Ned is a humble pie maker. He spends his days doing normal pie-maker things like chopping fruit, making crusts, and waking murder victims to ask who killed them so that he can collect the rewards with his PI partner Emerson Cod. The quiet life.
He is the proud (or often not-so-proud) owner of a magic finger, one that can bring a dead thing back to life with one touch and return it to corpse-hood with a second touch. If he happens to keep the dead thing alive for more than one minute, however, something else must die in its place. These are the rules. Small in number, but large in complexity. Don’t you love a show with a rulebook?
Ned goes around un-deading and re-deading people to his heart’s content until one day he brings back his childhood sweetheart, Charlotte “Chuck” Charles, and can’t bring himself to re-dead her, setting in motion a series of delightful complications and catastrophes in the fluorescent fairy tale of love, death, crime, forbidden touching, and more death called Pushing Daisies.
Pushing Daisies was itself re-deaded in 2009 after only a season and a half, but not before it told us a sweet, zany, and joyfully morbid story that will long be mourned and celebrated. And this is why:
The far-off land of Couer d’Couers
Pushing Daisies is a fairy tale. In classic fairy tale fashion, Ned awakens his true love with a magical touch, and they go on to live happily ever after. Sort of. Happily ever after, but with a lot more crying, murder, and sarcasm than usual in order to make it more appealing to us. Like all the best fairy tales, this one takes place in a beautiful imaginary land of colorful characters and even more colorful colors.
Every location in Pushing Daisies is like an illustration of a vaguely recognizable but much more delightful civilization. It’s a fanciful, over-the-top community of yellows, oranges, and greens where everything is sunny and organic (including the mood-altering drugs). People run through fields of sunflowers, work in buildings shaped like pies, make cars fueled by dandelions, and have names like Sir Leonard Gaswind and Ramsfeld Snuppy, with all the action related by Jim Dale’s deep, whimsical warm hug of a narrator voice that sets the perfect storybook tone. The entire atmosphere is fantastical, optimistic, and completely original and unexpected. What other show looks or feels like this one?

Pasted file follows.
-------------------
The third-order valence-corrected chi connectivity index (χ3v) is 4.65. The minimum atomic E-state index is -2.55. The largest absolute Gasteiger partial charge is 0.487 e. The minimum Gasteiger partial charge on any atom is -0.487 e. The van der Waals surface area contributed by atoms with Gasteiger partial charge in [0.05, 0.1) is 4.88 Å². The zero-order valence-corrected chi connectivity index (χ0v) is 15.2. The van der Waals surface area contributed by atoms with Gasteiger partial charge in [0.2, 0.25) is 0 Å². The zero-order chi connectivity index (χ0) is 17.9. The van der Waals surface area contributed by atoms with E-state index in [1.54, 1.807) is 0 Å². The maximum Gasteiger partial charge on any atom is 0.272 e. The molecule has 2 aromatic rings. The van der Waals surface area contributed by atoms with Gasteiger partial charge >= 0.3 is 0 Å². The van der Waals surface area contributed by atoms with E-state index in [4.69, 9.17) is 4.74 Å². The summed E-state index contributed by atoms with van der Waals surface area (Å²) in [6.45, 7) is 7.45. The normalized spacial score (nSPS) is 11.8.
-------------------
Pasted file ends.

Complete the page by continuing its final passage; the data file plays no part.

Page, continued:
Murder is fun!
But for all the visual charm, it’s really the murdering that seals the deal. Combining the brightness with morbidity and gallows humor creates Pushing Daisies’ distinct style where even vicious murder is a good reason to be playfully exaggerated.
There are no simple gunshot wounds on this show. Please. How boring. Pushing Daisies is more about drowning Mike White in a vat of taffy or having Joel McHale accidentally slip on poisoned coffee and impale himself on a bedazzled dog brush, twice. The increasingly ludicrous methods of killing victims are just as amusing and far-fetched as the sets and costumes, and the aftermath of twisted necks, flattened faces, and full-body bee sting pustules are rendered in a similarly cartoonish way, halfway between live action and animation, straddling real life and fantasy. When I die, I want to be killed by Pushing Daisies.
Gleefully indulging in crazy deaths also helps balance out some of the sentimentality of the show. At least twice per episode, Ned and Chuck are completely adorable, verging on adorkable, but no matter how many cute ways they discover to gaze lovingly at each other or touch without really touching, we know someone is always about to get cut in half by an escalator, which helps.
This show is delicious
It would be a slap in the face to the legacy of Pushing Daisies to go any further without discussing the serious topic of pie. You might say it’s a show about love, or a show about death, or a show about clever repartee and murder puns, but really it’s a show about pie. Rarely is there a scene that doesn’t involve eating pie, or making pie, or grating cheese on top of pie, or dismissing Kristin Chenoweth to go fetch some more pie. They do everything it’s remotely possible to do with pie except make Lee Pace perform a version of N’SYNC’s “Bye Bye Bye” rewritten as “Pie Pie Pie.” That never happened. But that’s what Kickstarter is for, right?
As part of the colorful flair of the show, every scene in The Pie Hole is backed by display after display of Technicolor pies full of peaches and berries, to the point that they actually present a viewing handicap. They’re so enticing that it’s easy to get lost in them until you realize you missed a whole scene while distracted by the Everest of strawberry pie looming behind Chenoweth’s eleven inches of height. It’s a real problem. In conclusion, pie.
Next page . . . Lee Pace’s eyebrows and other important topics